And the Shofar Blew

booklg_andtheshofar.gifAbout the Book – In the Old Testament, God called his people to action with the blast of the shofar, a ram’s horn. God still calls his people today. In this relevant and timely contemporary novel, dynamic young preacher Paul Hudson is committed to building his church–but at what cost? As Paul’s zeal and ambition build, he loses sight of the One who called him. As Paul and those around him struggle to discern what it truly means to live out their faith, they must ultimately choose between their own will or God’s plan.

About the Author

Francine Rivers began her literary career at the University of Nevada, Reno, where she graduated with a Bachelor of Arts degree in English and Journalism. From 1976 to 1985, she had a successful writing career in the general market and her books were awarded or nominated for numerous awards and prizes. Although raised in a religious home, Francine did not truly encounter Christ until later in life, when she was already a wife, mother of three, and an established romance novelist. Shortly after becoming a born-again Christian in 1986, Francine wrote Redeeming Love as her statement of faith. First published by Bantam Books, and then re-released by Multnomah Publishers in the mid- 1990s, this retelling of the biblical story of Gomer and Hosea set during the time of the California Gold Rush is now considered by many to be a classic work of Christian fiction. Redeeming Love continues to be one of the Christian Booksellers Association’s top-selling titles and it has held a spot on the Christian bestseller list for nearly a decade.

Since Redeeming Love, Francine has published numerous novels with Christian themes – all bestsellers– and she has continued to win both industry acclaim and reader loyalty around the globe. Her Christian novels have been awarded or nominated for numerous awards including the Rita Award, the Christy Award, the ECPA Gold Medallion, and the Holt Medallion in Honor of Outstanding Literary Talent. In 1997, after winning her third Rita award for Inspirational Fiction, Francine was inducted into the Romance Writers’ of America Hall of Fame. Francine’s novels have been translated into over twenty different languages and she enjoys best-seller status in many foreign countries including Germany, The Netherlands, and South Africa.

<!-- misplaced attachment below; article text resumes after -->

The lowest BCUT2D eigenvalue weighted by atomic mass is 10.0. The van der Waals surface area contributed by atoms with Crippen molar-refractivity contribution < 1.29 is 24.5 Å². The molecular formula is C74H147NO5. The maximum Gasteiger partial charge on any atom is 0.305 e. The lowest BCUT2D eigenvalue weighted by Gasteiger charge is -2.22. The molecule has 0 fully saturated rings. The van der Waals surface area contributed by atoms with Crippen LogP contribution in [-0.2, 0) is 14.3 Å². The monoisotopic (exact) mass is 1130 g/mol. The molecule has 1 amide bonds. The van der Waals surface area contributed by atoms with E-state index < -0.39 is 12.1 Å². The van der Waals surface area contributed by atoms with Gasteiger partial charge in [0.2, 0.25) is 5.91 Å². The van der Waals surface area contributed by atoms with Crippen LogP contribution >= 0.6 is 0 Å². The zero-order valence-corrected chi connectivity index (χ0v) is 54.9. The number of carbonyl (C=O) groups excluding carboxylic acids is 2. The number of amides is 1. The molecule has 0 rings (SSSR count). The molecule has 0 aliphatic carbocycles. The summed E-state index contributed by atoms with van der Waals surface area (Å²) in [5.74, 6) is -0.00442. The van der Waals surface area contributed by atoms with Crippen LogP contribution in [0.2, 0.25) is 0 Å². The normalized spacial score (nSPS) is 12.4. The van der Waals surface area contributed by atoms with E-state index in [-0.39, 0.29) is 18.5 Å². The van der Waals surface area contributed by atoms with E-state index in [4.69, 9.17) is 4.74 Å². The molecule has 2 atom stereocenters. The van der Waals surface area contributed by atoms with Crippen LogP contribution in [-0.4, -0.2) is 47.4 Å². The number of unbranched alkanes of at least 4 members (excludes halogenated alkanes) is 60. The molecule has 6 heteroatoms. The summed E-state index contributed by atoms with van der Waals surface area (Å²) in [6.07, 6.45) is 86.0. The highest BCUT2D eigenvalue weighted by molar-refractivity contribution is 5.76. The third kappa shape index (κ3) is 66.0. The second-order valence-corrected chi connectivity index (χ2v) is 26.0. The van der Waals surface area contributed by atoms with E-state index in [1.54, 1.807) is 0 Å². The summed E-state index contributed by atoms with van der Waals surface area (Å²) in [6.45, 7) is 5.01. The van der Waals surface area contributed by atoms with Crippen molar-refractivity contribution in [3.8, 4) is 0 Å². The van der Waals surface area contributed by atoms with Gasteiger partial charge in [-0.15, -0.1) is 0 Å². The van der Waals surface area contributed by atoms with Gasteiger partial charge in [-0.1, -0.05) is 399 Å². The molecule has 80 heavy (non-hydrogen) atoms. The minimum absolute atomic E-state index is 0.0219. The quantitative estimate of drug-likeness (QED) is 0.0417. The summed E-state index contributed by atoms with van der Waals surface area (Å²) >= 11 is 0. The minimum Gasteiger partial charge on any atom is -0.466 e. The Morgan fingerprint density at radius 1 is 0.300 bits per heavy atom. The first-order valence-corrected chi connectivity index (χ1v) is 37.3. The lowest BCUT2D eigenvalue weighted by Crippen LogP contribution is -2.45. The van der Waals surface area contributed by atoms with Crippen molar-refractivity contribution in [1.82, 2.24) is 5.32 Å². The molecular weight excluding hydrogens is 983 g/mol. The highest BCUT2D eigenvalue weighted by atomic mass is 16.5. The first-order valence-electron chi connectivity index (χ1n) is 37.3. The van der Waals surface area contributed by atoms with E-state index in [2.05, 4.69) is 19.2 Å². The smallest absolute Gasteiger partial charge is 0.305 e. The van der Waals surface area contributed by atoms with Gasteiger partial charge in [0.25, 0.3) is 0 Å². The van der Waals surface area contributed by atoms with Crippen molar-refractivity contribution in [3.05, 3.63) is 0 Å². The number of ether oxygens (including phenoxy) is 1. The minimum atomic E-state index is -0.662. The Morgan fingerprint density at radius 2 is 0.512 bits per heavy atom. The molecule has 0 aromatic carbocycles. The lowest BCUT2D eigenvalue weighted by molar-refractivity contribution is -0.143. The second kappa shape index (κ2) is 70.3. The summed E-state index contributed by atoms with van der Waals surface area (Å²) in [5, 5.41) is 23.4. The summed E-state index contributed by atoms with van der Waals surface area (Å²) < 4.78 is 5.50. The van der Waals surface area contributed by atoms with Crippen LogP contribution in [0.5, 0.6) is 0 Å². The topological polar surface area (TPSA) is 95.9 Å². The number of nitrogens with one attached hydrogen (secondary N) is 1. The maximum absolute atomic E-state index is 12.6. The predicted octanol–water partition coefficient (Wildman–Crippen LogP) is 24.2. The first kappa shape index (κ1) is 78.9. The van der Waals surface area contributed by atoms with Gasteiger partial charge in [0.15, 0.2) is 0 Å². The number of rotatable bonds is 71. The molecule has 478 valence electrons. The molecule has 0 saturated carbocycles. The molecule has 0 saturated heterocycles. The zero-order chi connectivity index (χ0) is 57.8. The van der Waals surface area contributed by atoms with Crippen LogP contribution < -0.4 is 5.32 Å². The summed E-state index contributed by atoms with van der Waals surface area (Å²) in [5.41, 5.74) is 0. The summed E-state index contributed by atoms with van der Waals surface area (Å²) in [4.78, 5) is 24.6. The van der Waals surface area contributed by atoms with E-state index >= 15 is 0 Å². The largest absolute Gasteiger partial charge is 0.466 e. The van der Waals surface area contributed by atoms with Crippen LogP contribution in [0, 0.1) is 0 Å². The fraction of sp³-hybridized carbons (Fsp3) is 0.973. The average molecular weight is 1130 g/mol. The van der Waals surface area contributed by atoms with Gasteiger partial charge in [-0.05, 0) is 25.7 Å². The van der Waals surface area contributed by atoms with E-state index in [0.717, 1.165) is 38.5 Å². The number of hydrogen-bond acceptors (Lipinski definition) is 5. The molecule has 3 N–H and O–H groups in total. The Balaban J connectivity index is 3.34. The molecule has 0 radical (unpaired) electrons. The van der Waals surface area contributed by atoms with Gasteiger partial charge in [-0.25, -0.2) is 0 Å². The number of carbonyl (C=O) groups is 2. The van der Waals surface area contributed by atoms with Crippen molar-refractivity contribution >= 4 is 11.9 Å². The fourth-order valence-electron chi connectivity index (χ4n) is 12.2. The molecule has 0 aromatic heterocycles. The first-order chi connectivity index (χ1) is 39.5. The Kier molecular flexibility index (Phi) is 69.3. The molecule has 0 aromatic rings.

Francine and her husband Rick live in Northern California and enjoy the time spent with their three grown children and every opportunity to spoil their four grandchildren. She uses her writing to draw closer to the Lord, and that through her work she might worship and praise Jesus for all He has done and is doing in her life.

My Review – In some ways, this book was very frustrating. As a pastor, it always pains me to read, even in fiction, of pastors who stumble and fall. In this case, Paul falls hard.

Barely out of seminary, Paul and his wife, Eunice, and their young son, Tim, move to California to take over the ministry at a church that has all the appearances of dying a slow death. Paul has served as an associate pastor at a very large church in the midwest. He was also raised as a PK – pastor’s kid. His father looms large in Paul’s life, and sadly, there’s nothing good about this shadow. He views the opportunity to take an old and dying church and build it into something God would be proud of (and yes, I mean those words, as much as it hurts to use them). He soon loses focus on the ownership of the church, the people of the church and even his own calling to lead the church.

Meanwhile, his wife, Eunice, and son, Tim, serve in his shadow, seeing him become more and more like his father. Eunice humbly serves and submits, not wanting to “rock the boat” and point out the obvious. In fact, this was one of the other things that really bothered me about this novel: no one wanted to “rock the boat” by way of biblical confrontation, pursuing biblical peace-making. No one.

When an author draws you into the story enough to get good and mad at the main characters, I think she’s done a pretty good job of writing. Francine Rivers has done just that. There may be some character development flaws, but I think their minor. I read one review of this book and the reviewer took Rivers to task for creating a cardboard cut-out of a pastor. Unfortunately, I’ve known a couple of men similar to Paul and while I think it’s almost impossible for one man to destroy a church, that one man can do a tremendous amount of damage.

Paul and Eunice have their own path to walk. God moves powerfully, sometimes even in His loving discipline, to work His will in His church. I’d highly recommend this work.

This book was loaned to me. I did not receive anything from the publishers for this review.

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